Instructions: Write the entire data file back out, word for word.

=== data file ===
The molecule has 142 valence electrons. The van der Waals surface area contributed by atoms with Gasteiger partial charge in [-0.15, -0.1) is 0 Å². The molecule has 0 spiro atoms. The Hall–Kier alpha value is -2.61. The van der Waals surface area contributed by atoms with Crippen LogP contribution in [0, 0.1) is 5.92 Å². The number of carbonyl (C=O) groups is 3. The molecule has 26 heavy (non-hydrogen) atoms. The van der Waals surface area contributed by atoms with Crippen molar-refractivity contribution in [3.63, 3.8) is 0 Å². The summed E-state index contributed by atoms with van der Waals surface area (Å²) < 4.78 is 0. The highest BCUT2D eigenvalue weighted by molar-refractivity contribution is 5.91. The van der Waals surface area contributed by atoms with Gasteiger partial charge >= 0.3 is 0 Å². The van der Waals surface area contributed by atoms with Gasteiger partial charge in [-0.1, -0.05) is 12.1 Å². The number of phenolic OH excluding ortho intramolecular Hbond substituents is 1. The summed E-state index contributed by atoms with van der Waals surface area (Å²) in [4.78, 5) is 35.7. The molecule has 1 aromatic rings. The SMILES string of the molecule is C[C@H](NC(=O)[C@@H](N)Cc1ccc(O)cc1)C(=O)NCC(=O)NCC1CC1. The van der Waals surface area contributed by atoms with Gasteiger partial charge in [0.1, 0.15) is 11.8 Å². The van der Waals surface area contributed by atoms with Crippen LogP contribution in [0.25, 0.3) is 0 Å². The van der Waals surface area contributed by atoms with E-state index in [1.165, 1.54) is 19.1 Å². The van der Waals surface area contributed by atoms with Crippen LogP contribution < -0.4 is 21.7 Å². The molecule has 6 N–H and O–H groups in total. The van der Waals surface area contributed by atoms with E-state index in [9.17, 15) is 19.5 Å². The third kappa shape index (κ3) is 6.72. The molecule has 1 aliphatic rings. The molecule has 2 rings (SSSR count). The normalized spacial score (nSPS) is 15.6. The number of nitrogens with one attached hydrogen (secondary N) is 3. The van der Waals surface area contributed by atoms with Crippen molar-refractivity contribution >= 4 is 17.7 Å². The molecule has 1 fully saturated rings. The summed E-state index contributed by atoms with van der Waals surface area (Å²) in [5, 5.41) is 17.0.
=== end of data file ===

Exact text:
The molecule has 142 valence electrons. The van der Waals surface area contributed by atoms with Gasteiger partial charge in [-0.15, -0.1) is 0 Å². The molecule has 0 spiro atoms. The Hall–Kier alpha value is -2.61. The van der Waals surface area contributed by atoms with Crippen LogP contribution in [0, 0.1) is 5.92 Å². The number of carbonyl (C=O) groups is 3. The molecule has 26 heavy (non-hydrogen) atoms. The van der Waals surface area contributed by atoms with Crippen molar-refractivity contribution in [3.63, 3.8) is 0 Å². The summed E-state index contributed by atoms with van der Waals surface area (Å²) < 4.78 is 0. The highest BCUT2D eigenvalue weighted by molar-refractivity contribution is 5.91. The van der Waals surface area contributed by atoms with Gasteiger partial charge >= 0.3 is 0 Å². The van der Waals surface area contributed by atoms with Gasteiger partial charge in [-0.1, -0.05) is 12.1 Å². The number of phenolic OH excluding ortho intramolecular Hbond substituents is 1. The summed E-state index contributed by atoms with van der Waals surface area (Å²) in [4.78, 5) is 35.7. The molecule has 1 aromatic rings. The SMILES string of the molecule is C[C@H](NC(=O)[C@@H](N)Cc1ccc(O)cc1)C(=O)NCC(=O)NCC1CC1. The van der Waals surface area contributed by atoms with Gasteiger partial charge in [0.1, 0.15) is 11.8 Å². The van der Waals surface area contributed by atoms with Crippen LogP contribution in [0.25, 0.3) is 0 Å². The van der Waals surface area contributed by atoms with E-state index in [1.165, 1.54) is 19.1 Å². The van der Waals surface area contributed by atoms with Crippen LogP contribution < -0.4 is 21.7 Å². The molecule has 6 N–H and O–H groups in total. The van der Waals surface area contributed by atoms with E-state index in [9.17, 15) is 19.5 Å². The third kappa shape index (κ3) is 6.72. The molecule has 1 aliphatic rings. The molecule has 2 rings (SSSR count). The normalized spacial score (nSPS) is 15.6. The number of nitrogens with one attached hydrogen (secondary N) is 3. The van der Waals surface area contributed by atoms with Crippen molar-refractivity contribution >= 4 is 17.7 Å². The molecule has 1 fully saturated rings. The summed E-state index contributed by atoms with van der Waals surface area (Å²) in [5, 5.41) is 17.0.